H. Ma, A. Chilkoti (Duke University)
A "grafting from" strategy is described for creating patterned biologically-nonfouling polymer coatings. Initiators presenting a bromoisobutyrate moiety and a thiol group at two ends of the molecule were synthesized and patterned on gold by soft lithography. The patterned SAM was used as a substrate for surface-initiated atom transfer radical polymerization (SI-ATRP) of oligoethylene glycol methyl methacrylate (OEGMA). The SI-ATRP was carried out in an oxygen-free environment with CuBr/Bipy as catalysts in a water /methanol mixture. Ellipsometry showed that the thickness of the poly(OEGMA) "bottle brush" could be easily manipulated from 0 to 50 nm by control of the polymerization conditions. The patterns were characterized by imaging ToF-SIMS, imaging XPS, and AFM. This "bottle brushes" are exceptionally protein-resistant. Surface plasmon resonance (SPR) spectroscopy showed no adsorption of fibronectin (1 mg/ml), 10% or 100 % fetal bovine serum (FBS) onto those surfaces. NIH 3T3 fibroblasts were confined to regions demarcated by the patterned poly(OEGMA) brushes. The cellular patterns were maintained for over 30 days, which is significantly longer than is possible with EG-terminated alkanethiol SAMs. This "grafting from" strategy is not limited to gold-coated surfaces as demonstrated by SI-ATRP on glass and silicon, and overcomes the intrinsic limitation of low surface density of PEG chains by physisorption or the "grafting to" approach. The poly(OEGMA) grafts synthesized in situ by SI-ATRP recapitulate in a polymer brush some of the key features of oligoethylene glycol-terminated SAMs, namely the high surface density of oligoethylene glycol in a thicker and more robust coating. These patterned "nonfouling" surfaces have utility in the design of experimentally useful model system to investigate the response of cells to chemical and topographical cues, in addition to a wide range of applications in bioanalytical devices.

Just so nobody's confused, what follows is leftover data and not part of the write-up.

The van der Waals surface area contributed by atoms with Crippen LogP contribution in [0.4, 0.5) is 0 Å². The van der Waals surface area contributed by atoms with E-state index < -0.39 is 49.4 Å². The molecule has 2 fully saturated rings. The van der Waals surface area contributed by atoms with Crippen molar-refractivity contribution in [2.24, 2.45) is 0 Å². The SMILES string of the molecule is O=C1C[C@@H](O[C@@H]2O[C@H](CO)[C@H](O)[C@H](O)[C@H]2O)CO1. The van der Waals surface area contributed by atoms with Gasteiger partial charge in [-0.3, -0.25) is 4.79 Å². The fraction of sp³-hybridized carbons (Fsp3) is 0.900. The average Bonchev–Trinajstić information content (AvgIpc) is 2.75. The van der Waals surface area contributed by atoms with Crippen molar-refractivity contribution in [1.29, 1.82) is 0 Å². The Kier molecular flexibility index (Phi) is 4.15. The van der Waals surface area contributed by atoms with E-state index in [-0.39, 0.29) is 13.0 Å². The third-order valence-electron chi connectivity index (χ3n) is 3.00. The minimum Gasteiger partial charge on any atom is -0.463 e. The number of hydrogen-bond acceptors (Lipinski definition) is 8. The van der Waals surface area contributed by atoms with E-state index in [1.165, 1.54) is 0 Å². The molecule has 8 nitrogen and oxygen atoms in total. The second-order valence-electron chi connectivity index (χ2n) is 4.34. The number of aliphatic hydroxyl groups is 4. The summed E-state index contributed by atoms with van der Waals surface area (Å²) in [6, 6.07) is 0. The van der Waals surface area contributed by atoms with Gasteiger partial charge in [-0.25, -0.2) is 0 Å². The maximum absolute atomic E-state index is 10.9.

9:00 AM BI+SS-WeM-3 Molecular Assembly Patterning by Lift-off (MAPL): A Novel Approach to Produce Biologically Designed Micropatterns for Biosensor Applications and Cell-Surface Interaction Studies
D. Falconnet, F. Assi, A. Koenig, M. Textor (Swiss Federal Institute of Technology (ETH) Zurich)